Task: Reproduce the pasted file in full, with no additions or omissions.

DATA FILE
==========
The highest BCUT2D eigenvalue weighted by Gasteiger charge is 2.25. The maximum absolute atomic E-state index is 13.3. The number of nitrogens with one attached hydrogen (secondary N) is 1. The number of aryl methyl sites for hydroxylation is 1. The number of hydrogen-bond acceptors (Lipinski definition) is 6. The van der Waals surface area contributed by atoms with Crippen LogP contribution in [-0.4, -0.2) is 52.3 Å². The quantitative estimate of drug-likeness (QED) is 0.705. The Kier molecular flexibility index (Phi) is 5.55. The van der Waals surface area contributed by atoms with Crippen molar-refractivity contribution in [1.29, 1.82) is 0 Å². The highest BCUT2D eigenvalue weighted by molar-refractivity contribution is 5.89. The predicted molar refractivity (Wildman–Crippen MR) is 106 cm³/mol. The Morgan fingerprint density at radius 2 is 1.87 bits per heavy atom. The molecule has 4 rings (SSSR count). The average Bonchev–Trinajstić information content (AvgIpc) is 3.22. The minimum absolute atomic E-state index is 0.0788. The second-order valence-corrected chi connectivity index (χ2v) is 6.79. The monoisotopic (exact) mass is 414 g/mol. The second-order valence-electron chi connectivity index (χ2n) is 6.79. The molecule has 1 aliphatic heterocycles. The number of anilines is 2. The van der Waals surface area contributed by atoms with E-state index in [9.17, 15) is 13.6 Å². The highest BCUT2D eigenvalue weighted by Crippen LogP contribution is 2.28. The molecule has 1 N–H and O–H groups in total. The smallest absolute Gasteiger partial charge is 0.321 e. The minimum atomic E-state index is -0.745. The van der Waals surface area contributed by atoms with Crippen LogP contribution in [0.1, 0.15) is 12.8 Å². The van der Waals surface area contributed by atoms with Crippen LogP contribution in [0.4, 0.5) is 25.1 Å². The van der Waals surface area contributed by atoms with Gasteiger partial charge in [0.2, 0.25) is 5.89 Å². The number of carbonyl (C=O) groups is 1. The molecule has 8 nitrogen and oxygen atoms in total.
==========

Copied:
The highest BCUT2D eigenvalue weighted by Gasteiger charge is 2.25. The maximum absolute atomic E-state index is 13.3. The number of nitrogens with one attached hydrogen (secondary N) is 1. The number of aryl methyl sites for hydroxylation is 1. The number of hydrogen-bond acceptors (Lipinski definition) is 6. The van der Waals surface area contributed by atoms with Crippen LogP contribution in [-0.4, -0.2) is 52.3 Å². The quantitative estimate of drug-likeness (QED) is 0.705. The Kier molecular flexibility index (Phi) is 5.55. The van der Waals surface area contributed by atoms with Crippen molar-refractivity contribution in [1.29, 1.82) is 0 Å². The highest BCUT2D eigenvalue weighted by molar-refractivity contribution is 5.89. The predicted molar refractivity (Wildman–Crippen MR) is 106 cm³/mol. The Morgan fingerprint density at radius 2 is 1.87 bits per heavy atom. The molecule has 4 rings (SSSR count). The average Bonchev–Trinajstić information content (AvgIpc) is 3.22. The minimum absolute atomic E-state index is 0.0788. The second-order valence-corrected chi connectivity index (χ2v) is 6.79. The monoisotopic (exact) mass is 414 g/mol. The second-order valence-electron chi connectivity index (χ2n) is 6.79. The molecule has 1 aliphatic heterocycles. The number of anilines is 2. The van der Waals surface area contributed by atoms with E-state index in [9.17, 15) is 13.6 Å². The highest BCUT2D eigenvalue weighted by Crippen LogP contribution is 2.28. The molecule has 1 N–H and O–H groups in total. The smallest absolute Gasteiger partial charge is 0.321 e. The minimum atomic E-state index is -0.745. The van der Waals surface area contributed by atoms with Crippen LogP contribution in [0.1, 0.15) is 12.8 Å². The van der Waals surface area contributed by atoms with Crippen LogP contribution in [0.4, 0.5) is 25.1 Å². The van der Waals surface area contributed by atoms with Gasteiger partial charge in [0.2, 0.25) is 5.89 Å². The number of carbonyl (C=O) groups is 1. The molecule has 8 nitrogen and oxygen atoms in total.